Griffith does not mandate that users of the Whitman network use antivirus software (many schools do). Rather, the “secure” in the “whitman_secure” Wi-Fi network is legitimized by three safeguards. Password protection ensures that the tech team knows who is on the network. General encryption ensures that any data that passes through the network is unreadable, even if it is somehow obtained. The third component of whitman_secure is system of firewalls that monitor servers and network traffic for threats and bad-activity. Griffith says this is a baseline. These firewalls analyze fundamental levels of the information, working packet by packet.

A packet is a constituent element of a larger data file (an email, perhaps) that has been broken down for ease of transport. It is composed of bytes, which is the case of your email, might each represent a character. For example, under the American Standard Code for Information Interchange (ASCII), a capital “J” is represented by the binary representation of 74 (01001010). These representational systems are arbitrary, in the sense that there is no intrinsic connection between the representation and the information itself. Perhaps that 74 instead stands for the 74th level of darkness for the fifth pixel in the attached photo of your cat.

Each 1 or 0 is a binary digit, or a bit. We conceive of the information in terms of 1’s and 0’s but at the physical level really these 1’s and 0’s are just mental representations of an electrical switch being on, or off.

In an uncompressed file, every character is represented by eight of these bits in the form of a byte. A megabyte is around one million bytes.  At 206,053 words, the text of Moby Dick could be represented in roughly a single megabyte.

A packet is typically around 1000 bytes, which contain all sorts of information–IP address of sender and intended receiver, roll order of packet (eg. fifth out of 500), a flurry of other relevant instructions and, of course, in the case of your email, the message itself. These packets take different routes–perhaps one will go through Seattle’s Internet exchange in the Westin hotel, and then Yakima, before arriving in Walla Walla. If Yakima is particularly jammed up, another packet might bypass the city altogether.

Before these packets are neatly rearranged for consumption before you see them on your email screen, they are screened by tech security. They are not screened for content–they are investigated at a deeper level than that, and Griffith says he has “no idea what websites people go to”–rather tech’s systems seek out patterns, and compare packet signatures against those of known malware.

Kevin Kelly, the school’s Director of Technology Infrastructure, runs the Whitman server system. North Hall holds the primary server room and Olin, the secondary. The server room in Olin holds a row of racks. One rack holds a collection of fifteen or so servers currently processing information for the Chemistry department. Fiber optics, which web all throughout campus, surface and loop in another rack amongst cables red and blue and orange.  As we walked down the racks, Kelly was particularly stirred by the site of his brand spanking new virtual servers, whose virtues he listed at considerable length.

The system seems superfluous, but this is before one considers the scale of the Whitman network. The tech department’s extensive monitoring software counted a total of 245 wireless access ports (the white square blue-lit boxes on ceilings hither and thither), and had logged roughly two million events (log-ins, site visits – action essentially), in the past 24 hours. New hard drives were installed over the summer, and now that information is doubled for redundancy, about 80 percent of the 150 terabytes available are occupied. This doesn’t even include our emails, which Google now hosts, a concern for Griffith, because it is difficult to monitor what people put in the cloud. But in-house data is more than bulky enough: student data, a library looking to digitize. As of last year, Matt Banderas and his photography team were using two terabytes alone.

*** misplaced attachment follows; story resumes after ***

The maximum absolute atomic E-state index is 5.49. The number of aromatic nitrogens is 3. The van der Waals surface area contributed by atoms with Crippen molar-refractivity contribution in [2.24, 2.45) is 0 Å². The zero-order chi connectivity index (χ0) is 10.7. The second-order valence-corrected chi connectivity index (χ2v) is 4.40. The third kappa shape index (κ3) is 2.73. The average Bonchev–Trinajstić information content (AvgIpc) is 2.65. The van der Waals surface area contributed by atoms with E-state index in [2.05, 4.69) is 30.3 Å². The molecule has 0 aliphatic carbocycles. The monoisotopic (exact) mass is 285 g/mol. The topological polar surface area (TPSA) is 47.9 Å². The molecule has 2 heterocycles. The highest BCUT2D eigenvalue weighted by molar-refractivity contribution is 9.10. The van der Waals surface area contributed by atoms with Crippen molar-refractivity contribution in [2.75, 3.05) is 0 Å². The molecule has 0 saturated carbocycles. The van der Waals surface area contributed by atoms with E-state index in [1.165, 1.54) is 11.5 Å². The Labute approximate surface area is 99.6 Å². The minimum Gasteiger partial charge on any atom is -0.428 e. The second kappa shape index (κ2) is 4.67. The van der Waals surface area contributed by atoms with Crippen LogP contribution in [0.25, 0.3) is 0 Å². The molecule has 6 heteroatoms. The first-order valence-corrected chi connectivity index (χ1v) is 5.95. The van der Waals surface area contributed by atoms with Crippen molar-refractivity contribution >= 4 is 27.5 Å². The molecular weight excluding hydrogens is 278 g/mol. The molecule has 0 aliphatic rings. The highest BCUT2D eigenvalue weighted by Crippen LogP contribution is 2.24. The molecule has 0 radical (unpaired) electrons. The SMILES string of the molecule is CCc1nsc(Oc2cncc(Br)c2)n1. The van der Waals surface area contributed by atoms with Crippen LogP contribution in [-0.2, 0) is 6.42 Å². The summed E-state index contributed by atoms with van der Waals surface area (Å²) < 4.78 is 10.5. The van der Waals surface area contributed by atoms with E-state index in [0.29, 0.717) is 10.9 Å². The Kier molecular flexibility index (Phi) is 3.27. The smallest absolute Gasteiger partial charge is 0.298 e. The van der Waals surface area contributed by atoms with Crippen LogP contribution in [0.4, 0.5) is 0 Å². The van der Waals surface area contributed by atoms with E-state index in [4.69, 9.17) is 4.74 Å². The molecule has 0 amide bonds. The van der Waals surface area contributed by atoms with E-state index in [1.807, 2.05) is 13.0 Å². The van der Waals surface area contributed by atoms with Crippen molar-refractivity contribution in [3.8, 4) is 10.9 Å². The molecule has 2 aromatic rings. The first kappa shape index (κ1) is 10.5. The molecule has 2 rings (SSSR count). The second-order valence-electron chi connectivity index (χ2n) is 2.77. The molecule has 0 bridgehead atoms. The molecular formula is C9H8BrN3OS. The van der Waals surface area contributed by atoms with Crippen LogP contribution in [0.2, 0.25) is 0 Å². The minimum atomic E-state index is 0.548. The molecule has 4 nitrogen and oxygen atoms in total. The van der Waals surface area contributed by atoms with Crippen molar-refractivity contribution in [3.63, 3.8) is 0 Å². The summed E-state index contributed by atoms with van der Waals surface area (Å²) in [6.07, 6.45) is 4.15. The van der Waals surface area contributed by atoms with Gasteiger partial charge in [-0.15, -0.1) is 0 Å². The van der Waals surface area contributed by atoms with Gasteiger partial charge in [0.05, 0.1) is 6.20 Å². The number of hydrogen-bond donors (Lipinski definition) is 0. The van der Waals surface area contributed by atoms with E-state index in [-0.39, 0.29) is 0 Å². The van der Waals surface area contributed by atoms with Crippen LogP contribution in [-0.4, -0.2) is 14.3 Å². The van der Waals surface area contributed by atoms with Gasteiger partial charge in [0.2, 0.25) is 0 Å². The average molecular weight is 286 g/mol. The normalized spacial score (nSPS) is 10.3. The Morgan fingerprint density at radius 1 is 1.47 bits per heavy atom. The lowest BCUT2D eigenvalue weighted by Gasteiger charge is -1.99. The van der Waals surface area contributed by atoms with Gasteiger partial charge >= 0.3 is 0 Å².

Kelly, Griffith and others on the tech team monitor these systems with an array of software. One program, which the team has automated so that it now acts on its own, informed Kelly that, it had detected a brute force log-in attempt 30 minutes previous. Somewhere a computer had been cycling through thousands of passwords–this is why you use a strong password–and Whitman’s program had blocked the responsible IP address for 24 hours. This is common fare.

Brian Griffith divides what he does into three sections: the technology side, which involves the systems heretofore described, the policy side and the people side.

The policy side is about administrative commitment, established best practices for computer usage. Griffith mentioned the prospect of mandated cyber-security courses, similar to the sexual harassment training every Whitman employee must periodically take.

The people side is where Griffith, who had previously worked primarily on the technological end of these operations, thought would be his biggest challenge even though he believes it is “probably the most important for a place like Whitman.” Cyber-Security, despite pop-culture associations, is not sexy. People don’t want to use multiple passwords, despite the prevalence of extremely secure and usable password safes. People don’t want to use two factor authentication because then there is an extra thing. People don’t want to take a mandatory cyber-security class, because for most that sounds lame. In cyber-security, to be noticed is for something to go wrong.

Griffith says that his primary interest is in “teaching users how to basically be safe online with their Whitman digital lives…There’s an interesting balance in information security in higher ed–in higher ed you want an open environment, you want open dialogue and collaboration and access to information, and that kind of traditionally flies in the face of information security where you close things down as tightly as possible. It’s a balancing act… I want to enable the academic experience as much as possible, and keep things as safe as I can. It’s a fine line to walk at times.”